Vedanta ltd. is seeking from Indian states free land, cheap water, and power under the Semicon India program to become 1st semiconductor manufacturing company in the conductor.
Ahead of the 1st ever Semi-con India 2022 conference in Bengaluru, Vedanta ltd. is seeking up to 1,000 acres (405 hectares) of free land from states, subsidised water, and electricity as incentives for its $20 billion foray into semiconductor and display manufacturing, under Semicon India Program.
Under the Semicon India program, the union government on 15 December 2021 authorised a package worth US$ 10 billion (Rs 76,000 crore) to revamp the semiconductor ecosystem. The package will support a wide spectrum of operations including design, Assembly, Testing, Marking, and Packaging (ATMP) facilities, greenfield chip and display fab units, and compound semiconductor units. Entities eligible for the package will be given support to the tune of 50% of the total project cost for the production of display fab units and semiconductors.
According to statements made by the conglomerate in February 2022, Vedanta ltd. has earmarked 15$ billion for its foray into the electronic chip manufacturing and display manufacturing space and plans to scale up the investment to as much as 20$ billion.
Vedanta has signed a memorandum of understanding with electronics manufacturing services giant Foxconn to form a joint venture company that will manufacture semiconductors in India. The joint venture, first to be announced after the Centre laid out its semiconductor policy, will have Vedanta’s chief Anil Agarwal as chairman.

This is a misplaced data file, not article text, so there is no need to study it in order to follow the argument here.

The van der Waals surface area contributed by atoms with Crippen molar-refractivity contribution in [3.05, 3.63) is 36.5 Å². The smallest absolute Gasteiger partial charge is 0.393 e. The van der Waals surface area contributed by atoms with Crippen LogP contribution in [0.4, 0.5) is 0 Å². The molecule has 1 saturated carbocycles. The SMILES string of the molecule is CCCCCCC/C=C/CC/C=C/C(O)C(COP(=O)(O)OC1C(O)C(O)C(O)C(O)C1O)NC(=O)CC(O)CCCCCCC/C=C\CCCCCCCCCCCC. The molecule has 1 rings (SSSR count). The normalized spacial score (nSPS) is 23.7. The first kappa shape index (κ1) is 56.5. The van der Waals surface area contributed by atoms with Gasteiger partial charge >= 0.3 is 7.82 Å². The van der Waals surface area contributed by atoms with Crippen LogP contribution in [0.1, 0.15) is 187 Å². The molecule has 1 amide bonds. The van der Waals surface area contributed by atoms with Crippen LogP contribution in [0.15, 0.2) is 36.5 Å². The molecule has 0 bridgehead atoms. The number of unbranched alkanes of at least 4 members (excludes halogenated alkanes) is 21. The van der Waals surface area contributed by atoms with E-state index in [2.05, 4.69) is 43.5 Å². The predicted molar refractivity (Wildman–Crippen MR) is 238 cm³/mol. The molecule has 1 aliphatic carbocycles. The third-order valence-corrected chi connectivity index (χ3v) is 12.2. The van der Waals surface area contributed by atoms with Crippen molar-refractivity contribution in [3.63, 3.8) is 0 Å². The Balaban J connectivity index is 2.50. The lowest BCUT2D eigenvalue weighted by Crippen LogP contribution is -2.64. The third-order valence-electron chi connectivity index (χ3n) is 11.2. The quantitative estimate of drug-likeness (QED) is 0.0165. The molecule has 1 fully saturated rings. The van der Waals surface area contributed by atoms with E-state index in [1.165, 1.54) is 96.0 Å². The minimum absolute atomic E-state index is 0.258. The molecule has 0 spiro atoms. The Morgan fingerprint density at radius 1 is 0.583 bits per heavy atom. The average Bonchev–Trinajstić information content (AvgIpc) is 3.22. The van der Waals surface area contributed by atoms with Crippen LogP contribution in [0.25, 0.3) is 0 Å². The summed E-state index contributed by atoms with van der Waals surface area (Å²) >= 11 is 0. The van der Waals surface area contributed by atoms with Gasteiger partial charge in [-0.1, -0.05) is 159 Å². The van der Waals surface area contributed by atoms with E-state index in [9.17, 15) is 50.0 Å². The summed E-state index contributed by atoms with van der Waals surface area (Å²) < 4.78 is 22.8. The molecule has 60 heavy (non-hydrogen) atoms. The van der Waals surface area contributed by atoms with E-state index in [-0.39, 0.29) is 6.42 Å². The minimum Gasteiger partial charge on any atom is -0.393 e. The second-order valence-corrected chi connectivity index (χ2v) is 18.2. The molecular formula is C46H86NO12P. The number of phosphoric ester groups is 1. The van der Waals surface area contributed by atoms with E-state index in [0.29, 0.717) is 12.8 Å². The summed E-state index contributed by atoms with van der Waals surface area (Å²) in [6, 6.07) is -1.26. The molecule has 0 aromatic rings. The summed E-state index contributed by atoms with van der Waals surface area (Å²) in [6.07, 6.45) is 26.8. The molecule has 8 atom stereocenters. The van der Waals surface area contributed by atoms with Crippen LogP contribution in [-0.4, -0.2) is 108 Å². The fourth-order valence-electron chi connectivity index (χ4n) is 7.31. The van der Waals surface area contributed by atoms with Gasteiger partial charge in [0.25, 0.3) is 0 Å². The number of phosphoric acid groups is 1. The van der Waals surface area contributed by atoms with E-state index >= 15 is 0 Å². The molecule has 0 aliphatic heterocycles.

The company is targeting smartphones and electronics with the 28-nanometre (nm) fab and is looking at 70-80% domestic market sales, while the rest will be exported.
Vedanta Group has set up multiple teams to scout for suitable locations across five states to set up its semiconductor plant. Besides Telangana, the company is also surveying sites in Tamil Nadu, Maharashtra, Gujarat, and Himachal Pradesh.
Though Vedanta group is seeking federal incentives under the Semicon India program offering fiscal support, it is separately asking states for 1,000 acres of land free of cost on a lease for 99 years. It needs 700 acres for its facility and the remainder for ancillaries.
Vedanta has told state governments that its operations would help them generate $2.2 billion in tax revenues over 20 years and create up to 100,000 direct and indirect jobs.
Most of the world’s chip output is limited to a few countries like Taiwan and the United States. India, albeit a late entrant, is now actively luring companies. From $15 billion in 2020, the Indian semiconductor market is estimated to reach $63 billion by 2026, the government says.
As part of lobbying the states, Vedanta is demanding water and power at concessionary and fixed prices for 20 years, the sources said.
The first source added that Vedanta expects its plants to eventually consume about 40 million litres of water daily. That would be roughly the amount of water required for a city with more than 300,000 people, going by the suggested benchmark for urban water supply by the Indian government.
Singapore’s IGSS Ventures and ISMC, a joint venture between Abu Dhabi-based Next Orbit Ventures and Israel’s Tower Semiconductor, have also sought federal incentives under Modi’s program.